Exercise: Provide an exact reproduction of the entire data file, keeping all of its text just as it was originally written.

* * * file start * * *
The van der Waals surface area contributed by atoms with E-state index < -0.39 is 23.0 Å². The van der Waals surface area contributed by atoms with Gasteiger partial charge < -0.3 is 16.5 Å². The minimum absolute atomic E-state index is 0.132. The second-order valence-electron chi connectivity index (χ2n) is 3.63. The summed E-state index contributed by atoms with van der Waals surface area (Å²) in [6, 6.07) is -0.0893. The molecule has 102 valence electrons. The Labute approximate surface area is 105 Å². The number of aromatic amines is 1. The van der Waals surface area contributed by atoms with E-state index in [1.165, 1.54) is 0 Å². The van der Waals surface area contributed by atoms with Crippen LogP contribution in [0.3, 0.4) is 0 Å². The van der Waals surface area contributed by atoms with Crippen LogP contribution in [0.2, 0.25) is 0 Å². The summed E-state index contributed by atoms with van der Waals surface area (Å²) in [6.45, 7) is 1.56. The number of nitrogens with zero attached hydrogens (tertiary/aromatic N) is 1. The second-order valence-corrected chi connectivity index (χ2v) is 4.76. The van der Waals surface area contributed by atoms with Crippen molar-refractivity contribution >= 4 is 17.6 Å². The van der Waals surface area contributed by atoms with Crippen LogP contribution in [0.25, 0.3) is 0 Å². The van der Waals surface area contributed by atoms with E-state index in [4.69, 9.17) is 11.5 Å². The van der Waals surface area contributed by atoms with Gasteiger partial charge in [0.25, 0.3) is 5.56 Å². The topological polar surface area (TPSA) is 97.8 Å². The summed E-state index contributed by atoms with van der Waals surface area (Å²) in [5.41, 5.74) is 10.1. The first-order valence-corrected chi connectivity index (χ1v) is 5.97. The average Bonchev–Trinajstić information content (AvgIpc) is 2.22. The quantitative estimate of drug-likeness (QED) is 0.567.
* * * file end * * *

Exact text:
The van der Waals surface area contributed by atoms with E-state index < -0.39 is 23.0 Å². The van der Waals surface area contributed by atoms with Gasteiger partial charge < -0.3 is 16.5 Å². The minimum absolute atomic E-state index is 0.132. The second-order valence-electron chi connectivity index (χ2n) is 3.63. The summed E-state index contributed by atoms with van der Waals surface area (Å²) in [6, 6.07) is -0.0893. The molecule has 102 valence electrons. The Labute approximate surface area is 105 Å². The number of aromatic amines is 1. The van der Waals surface area contributed by atoms with E-state index in [1.165, 1.54) is 0 Å². The van der Waals surface area contributed by atoms with Crippen LogP contribution in [0.3, 0.4) is 0 Å². The van der Waals surface area contributed by atoms with Crippen LogP contribution in [0.2, 0.25) is 0 Å². The summed E-state index contributed by atoms with van der Waals surface area (Å²) in [6.45, 7) is 1.56. The number of nitrogens with zero attached hydrogens (tertiary/aromatic N) is 1. The second-order valence-corrected chi connectivity index (χ2v) is 4.76. The van der Waals surface area contributed by atoms with Crippen molar-refractivity contribution >= 4 is 17.6 Å². The van der Waals surface area contributed by atoms with Crippen LogP contribution in [0.25, 0.3) is 0 Å². The van der Waals surface area contributed by atoms with E-state index in [4.69, 9.17) is 11.5 Å². The van der Waals surface area contributed by atoms with Gasteiger partial charge in [0.25, 0.3) is 5.56 Å². The topological polar surface area (TPSA) is 97.8 Å². The summed E-state index contributed by atoms with van der Waals surface area (Å²) in [5.41, 5.74) is 10.1. The first-order valence-corrected chi connectivity index (χ1v) is 5.97. The average Bonchev–Trinajstić information content (AvgIpc) is 2.22. The quantitative estimate of drug-likeness (QED) is 0.567.